Beginning of the year assessments: Driving instruction and identifying intervention strategies

frustrated student who could benefit from learning intervention strategies

The first few weeks of a new school year are full of possibilities. Beneath the excitement of a new school year is always an undercurrent of uncertainty for both teachers and students. 

Students who were lagging behind at the end of the previous school year or who did not engage in activities to halt summer learning loss may be anxious that they will fall even further behind. Teachers share this concern, especially as they work to design lessons that will engage all of their students.

One key piece of this design is assessing where students are academically, and these assessments must happen early in the school year. By administering a well-planned assessment at the beginning of the year, teachers can get a snapshot of what skills their students have and what areas they need to review. This information can then be used to drive instruction and identify intervention strategies.

One of the most important things an assessment does is identify gaps in student learning. If you know what skills or concepts your students are struggling with, you can target your instruction to help them close those gaps, especially important at the beginning of the year when there’s more ground to cover and less time to do it.

Identifying Areas of Need

A variety of assessments are available. No matter what type of assessment is used, beginning of the year assessments are an important part of helping students succeed. They provide valuable information for both teachers and students. They also share the same goal: to get a better understanding of where students are at academically and how best to support them.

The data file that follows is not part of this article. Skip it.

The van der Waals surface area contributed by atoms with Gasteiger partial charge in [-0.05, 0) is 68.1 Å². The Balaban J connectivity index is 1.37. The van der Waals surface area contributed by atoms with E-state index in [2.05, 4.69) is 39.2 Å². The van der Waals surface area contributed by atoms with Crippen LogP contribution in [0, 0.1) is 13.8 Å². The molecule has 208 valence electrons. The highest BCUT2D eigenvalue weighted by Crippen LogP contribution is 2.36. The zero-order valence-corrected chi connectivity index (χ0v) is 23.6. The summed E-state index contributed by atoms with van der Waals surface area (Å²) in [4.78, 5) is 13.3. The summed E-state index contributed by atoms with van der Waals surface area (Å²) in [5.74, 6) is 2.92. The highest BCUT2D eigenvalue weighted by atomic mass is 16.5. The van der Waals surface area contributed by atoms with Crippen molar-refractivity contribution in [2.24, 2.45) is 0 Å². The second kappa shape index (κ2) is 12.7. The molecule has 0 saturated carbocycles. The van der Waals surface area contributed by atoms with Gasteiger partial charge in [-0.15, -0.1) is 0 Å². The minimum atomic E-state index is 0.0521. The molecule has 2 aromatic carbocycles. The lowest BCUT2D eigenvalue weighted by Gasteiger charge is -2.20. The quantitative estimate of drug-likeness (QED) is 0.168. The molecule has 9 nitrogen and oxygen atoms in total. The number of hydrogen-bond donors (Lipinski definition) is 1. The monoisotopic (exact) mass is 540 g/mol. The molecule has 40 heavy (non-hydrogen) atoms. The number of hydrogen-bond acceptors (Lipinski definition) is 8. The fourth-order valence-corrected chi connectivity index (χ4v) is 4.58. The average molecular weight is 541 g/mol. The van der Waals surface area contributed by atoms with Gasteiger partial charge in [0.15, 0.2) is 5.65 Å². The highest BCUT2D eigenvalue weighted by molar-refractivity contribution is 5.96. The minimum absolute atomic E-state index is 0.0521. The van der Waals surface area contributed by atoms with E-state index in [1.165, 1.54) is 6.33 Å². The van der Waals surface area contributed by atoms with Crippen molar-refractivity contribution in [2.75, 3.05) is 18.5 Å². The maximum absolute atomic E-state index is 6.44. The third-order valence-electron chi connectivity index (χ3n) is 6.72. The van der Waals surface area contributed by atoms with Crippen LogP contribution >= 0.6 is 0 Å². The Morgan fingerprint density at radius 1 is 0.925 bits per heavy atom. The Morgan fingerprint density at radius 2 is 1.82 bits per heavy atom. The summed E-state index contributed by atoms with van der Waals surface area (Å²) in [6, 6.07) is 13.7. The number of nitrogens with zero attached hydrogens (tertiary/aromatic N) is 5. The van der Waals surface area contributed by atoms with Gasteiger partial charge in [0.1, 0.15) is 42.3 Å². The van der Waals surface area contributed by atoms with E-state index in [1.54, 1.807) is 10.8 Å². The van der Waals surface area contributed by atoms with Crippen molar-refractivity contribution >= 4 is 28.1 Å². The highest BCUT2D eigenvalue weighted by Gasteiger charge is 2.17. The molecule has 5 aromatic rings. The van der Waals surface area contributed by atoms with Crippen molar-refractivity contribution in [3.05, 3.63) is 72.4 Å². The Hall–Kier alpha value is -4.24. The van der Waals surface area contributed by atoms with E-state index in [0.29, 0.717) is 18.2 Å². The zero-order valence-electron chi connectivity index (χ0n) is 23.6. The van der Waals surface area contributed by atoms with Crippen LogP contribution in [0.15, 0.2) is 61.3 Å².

Standardized assessments are common. Designed by experts, they are appropriate for students at specific grade levels and aligned with state academic standards. As a result, the results of a standardized assessment can be compared across classrooms, schools and even states. Standardized assessments also make it easier to interpret student scores since they have been normed.

As all educators know, student learning is a continuous process that ebbs and flows throughout the year. While some students may excel early on and need less support, others may struggle at the beginning of the year and need more targeted intervention. That’s where beginning of the year assessments come in.

Early assessments provide teachers with data that can be used to inform instruction. With the information from early assessments in hand, you can adjust your instruction accordingly and put intervention strategies in place to help those who are struggling. Data gives teachers the information needed to meet students where they are. Once teachers have identified areas of need, they can create a plan for addressing them. This plan should include both instructional and intervention strategies.

Instructional Strategies

Teachers have a choice of numerous instructional strategies. Two that work well together are differentiation and scaffolding.